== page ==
First recognized in 1867, cluster headaches remain one of the most painful and frustrating headache syndromes. Their cause is unclear, and no treatment is fully effective. People with cluster headaches may go for more than a year without any attacks, and then suddenly the headaches appear and strike several times a day. Each headache lasts from 30 minutes to 2 hours and consists of very severe pain on one side of the head, generally in the region of the eye. These daily headaches continue for 4 to 8 weeks, and then disappear for another year or more. A more chronic, continuous form of cluster headaches can also occur.
Cluster headaches are different from migraine headaches (although they may possess some underlying similarities) and much more difficult to treat. During cluster headache episodes, rapid-acting treatments are used, including aerosolized ergotamine, pure oxygen, lidocaine nasal spray, and anesthetic inhalation. For prevention, drugs such as ergotamine, prednisone, methysergide, and lithium may reduce the severity and frequency of attacks.
Some evidence suggests that people with cluster headaches have lower than average levels of the hormone melatonin.1–4 In a double-blind, placebo-controlled study of 20 people with cluster headaches, use of melatonin (10 mg daily) for 14 days significantly reduced headache severity and/or frequency compared to placebo.5 About half the participants given melatonin responded well.
As noted above, inhalation of 100% oxygen is sometimes used to treat cluster headache attacks. In preliminary controlled trials, use of hyperbaric oxygen (oxygen under pressure) not only treated the headaches, but also helped prevent further attacks.6–8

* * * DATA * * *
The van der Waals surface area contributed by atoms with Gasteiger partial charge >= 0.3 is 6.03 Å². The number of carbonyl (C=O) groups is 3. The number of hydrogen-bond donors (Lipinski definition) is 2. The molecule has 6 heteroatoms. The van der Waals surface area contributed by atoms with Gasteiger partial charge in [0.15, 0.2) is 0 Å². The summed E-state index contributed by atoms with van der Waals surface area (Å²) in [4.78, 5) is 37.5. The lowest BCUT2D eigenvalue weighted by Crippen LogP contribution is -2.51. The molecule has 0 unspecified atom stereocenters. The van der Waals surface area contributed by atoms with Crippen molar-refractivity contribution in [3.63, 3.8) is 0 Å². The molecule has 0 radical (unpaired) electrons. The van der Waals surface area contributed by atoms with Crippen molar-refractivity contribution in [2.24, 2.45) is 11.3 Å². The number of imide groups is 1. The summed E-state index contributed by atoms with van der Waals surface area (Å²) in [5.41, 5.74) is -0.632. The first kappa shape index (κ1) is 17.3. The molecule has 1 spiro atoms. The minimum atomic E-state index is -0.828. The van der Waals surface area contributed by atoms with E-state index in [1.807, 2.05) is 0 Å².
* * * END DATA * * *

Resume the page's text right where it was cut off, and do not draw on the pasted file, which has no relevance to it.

1. Chazot G, Claustrat B, Brun J, et al. A chronobiological study of melatonin, cortisol, growth hormone, and prolactin secretion in cluster headache. Cephalalgia. 1984;4:213–220.
2. Leone M, Lucini V, D’Amico D, et al. Abnormal 24-hour urinary excretory pattern of 6-sulphatoxymelatonin in both phases of cluster headache. Cephalalgia. 1998;18:664–667.
3. Leone M, Lucini V, D’Amico D, et al. Twenty-four-hour melatonin and cortisol plasma levels in relation to timing of cluster headache. Cephalalgia. 1995;15:224–229.
4. Waldenlind E, Gustafsson SA, Ekbom KA, et al. Circadian secretion of cortisol and melatonin during active cluster periods and remission. J Neurol Neurosurg Psychiatry. 1987;50:207–213.
5. Leone M, D’Amico D, Moschiano F, et al. Melatonin versus placebo in the prophylaxis of cluster headache: a double-blind pilot study with parallel groups. Cephalalgia. 1996;16:494–496.
6. Di Sabato F, Fusco BM, Pelaia P, et al. Hyperbaric oxygen therapy in cluster headache. Pain. 1993;52:243–245
7. Di Sabato F, Giacovazzo M, Cristalli G, et al. Effect of hyperbaric oxygen on the immunoreactivity to substance P in the nasal mucosa of cluster headache patients. Headache. 1996;36:221–223.
8. Di Sabato F, Rocco M, Martelletti P, et al. Hyperbaric oxygen in chronic cluster headaches: influence on serotonergic pathways. Undersea Hyperb Med. 1997;24:117–122.
9. Mauskop A, Altura BT, Cracco RQ, et al. Intravenous magnesium sulfate relieves cluster headaches in patients with low serum ionized magnesium levels. Headache. 1995;35:597–600.
10. Mauskop A, Altura BT, Cracco RQ, et al. Intravenous magnesium sulfate rapidly alleviates headaches of various types. Headache. 1996;36:154–160.
Last reviewed December 2015 by EBSCO CAM Review Board
Last Updated: 12/15/2015
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